These are the credit cards with the happiest customers

A tip for finding the right credit card: consider one with no annual fee.

I suggest it after reading the latest JD Power Credit Card Customer Satisfaction Study. Customer satisfaction with a no-fee credit card is much higher than that of customers with annual fees. On a 1000-point scale, the no-charge cards received a customer satisfaction score of 747, while the charge cards scored 707.

Just over a fifth of card customers polled by JD Power said they changed their primary card in the past 12 months to avoid annual fees, up from 16% in 2020. The pandemic may help explain this trend – some households are in financial difficulty. and need to reduce costs, and others do not travel and therefore cannot use the rewards generated by the paid cards.

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Still, I wonder if there is anything to be said for a card that generates rewards without costing you an annual fee which typically goes up to $ 120 to $ 150 per year. Find out what’s available in the free category on websites like CreditcardGenious, GreedyRates, Ratehub.ca, Rates.ca, Savvy New Canadians, and Young & Thrifty.

The credit cards with the most satisfied customers come from Tangerine Bank, with a score of 822 out of 1,000. Canadian Tire and PC Financial followed with scores of 800 and 796. The industry average was 766. Give your opinion on the best credit cards in Canada by voting on the RewardsCanada website.

The biggest problem with customer service comes as no surprise – it’s poor service from call centers. JD Power said more and more card customers have noted cases this year “of being transferred, put on hold, requested multiple times for the same information, or having difficulty understanding the rep.”


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Rob’s Personal Finance Reading List

Now is the perfect time to renovate

The surge in wood prices at the height of the pandemic is over. If you waited, you win.

The best cashback sites

The Savvy New Canadians blog examines ways to make money shopping at specific retailers. Here is a similar list from HowToSaveMoney.ca

Why it’s a good thing that stock trading is treated like a game

A refreshing and contrarian take from a finance professor on the gamification of stock transactions by Millennials and Gen Z during the stock rally of the past year and a half. He argues that turning investing into a game is part of a process that will make young people better investors over time.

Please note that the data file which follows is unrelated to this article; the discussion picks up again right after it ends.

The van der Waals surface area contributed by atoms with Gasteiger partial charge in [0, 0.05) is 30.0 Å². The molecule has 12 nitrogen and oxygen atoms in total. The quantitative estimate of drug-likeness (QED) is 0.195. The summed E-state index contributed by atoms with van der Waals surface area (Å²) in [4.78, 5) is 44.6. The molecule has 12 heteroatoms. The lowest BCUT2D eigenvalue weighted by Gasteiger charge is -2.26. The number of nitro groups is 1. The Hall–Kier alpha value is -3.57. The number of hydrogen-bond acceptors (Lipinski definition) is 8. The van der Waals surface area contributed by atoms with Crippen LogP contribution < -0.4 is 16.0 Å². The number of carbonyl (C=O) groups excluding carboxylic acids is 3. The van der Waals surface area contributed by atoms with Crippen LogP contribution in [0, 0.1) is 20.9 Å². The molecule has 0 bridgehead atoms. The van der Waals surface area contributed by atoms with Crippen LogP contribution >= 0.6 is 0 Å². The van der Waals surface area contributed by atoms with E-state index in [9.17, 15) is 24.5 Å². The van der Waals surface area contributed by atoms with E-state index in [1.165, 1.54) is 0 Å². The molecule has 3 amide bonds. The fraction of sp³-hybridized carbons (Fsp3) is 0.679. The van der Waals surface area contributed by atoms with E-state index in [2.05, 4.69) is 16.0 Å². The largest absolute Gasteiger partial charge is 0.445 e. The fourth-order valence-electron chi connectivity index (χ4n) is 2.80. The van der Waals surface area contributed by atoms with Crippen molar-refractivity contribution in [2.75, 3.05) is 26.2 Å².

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Strange times in the housing market

It’s all about a land rush in Peoria, Ill., A Rust Belt town that has seen better times. People all over the United States have bought homes without seeing them. The reason: These inexpensive homes are their best chance of owning, and sometimes flipping, a home.


Ask Rob

Question: What is the cost of a financial planner? I was quoted between $ 6,000 and $ 8,000 as a base charge. I think it sounds high.

A: It sounds high, unless you have complex family estate needs – tax and estate planning, for example. While researching this column on the cost of a financial plan, I found that planners’ fees often range between $ 1,500 and $ 4,000.

Do you have a question for me? Send me. Sorry, I cannot respond to each one personally. Questions and answers are edited for length and clarity.


Today’s financial tool

US personal finance website NerdWallet has launched a Canadian operation offering beginner-friendly information on banking, mortgages, credit cards and more.


The cashless zone

Rolling Stone has updated and refreshed their list of the top 500 songs. More than half of the songs did not appear on the old list.

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Tweet of the week

Chinese real estate developer Evergrande’s debt problems rocked the stock market at the start of the week. here is a useful thread to familiarize you with the company and its current difficulties.


The truth about mortgages

What happened to these higher rates? What are the lowest rates currently? Where will they go next? Introducing Lower Mortgage Loans, a new bi-weekly take on what’s happening in the Canadian mortgage market by mortgage strategist Robert McLister. You can read the first one here.


ICYMI

What i wrote about
  • Canada’s first ETF designed specifically for retirees has been around for a year now – here’s what we learned
  • What Would Your Family’s Finances Look Like If You Were As Flippant About Debt As Federal Political Parties?
  • The most exaggerated warning in personal finance has been that rising rates will crush borrowers

More Rob Carrick cover and money

Subscribe to Stress Test on Apple or Spotify podcasts. For more money stories, follow me on Instagram and Twitter, and join the discussion on my Facebook page. Millennial readers, join our Gen Y Money Facebook group.

Even more coverage from Rob Carrick:

Are you reading this newsletter on the web or has someone emailed you the version? If so, you can sign up for Carrick on Money here.


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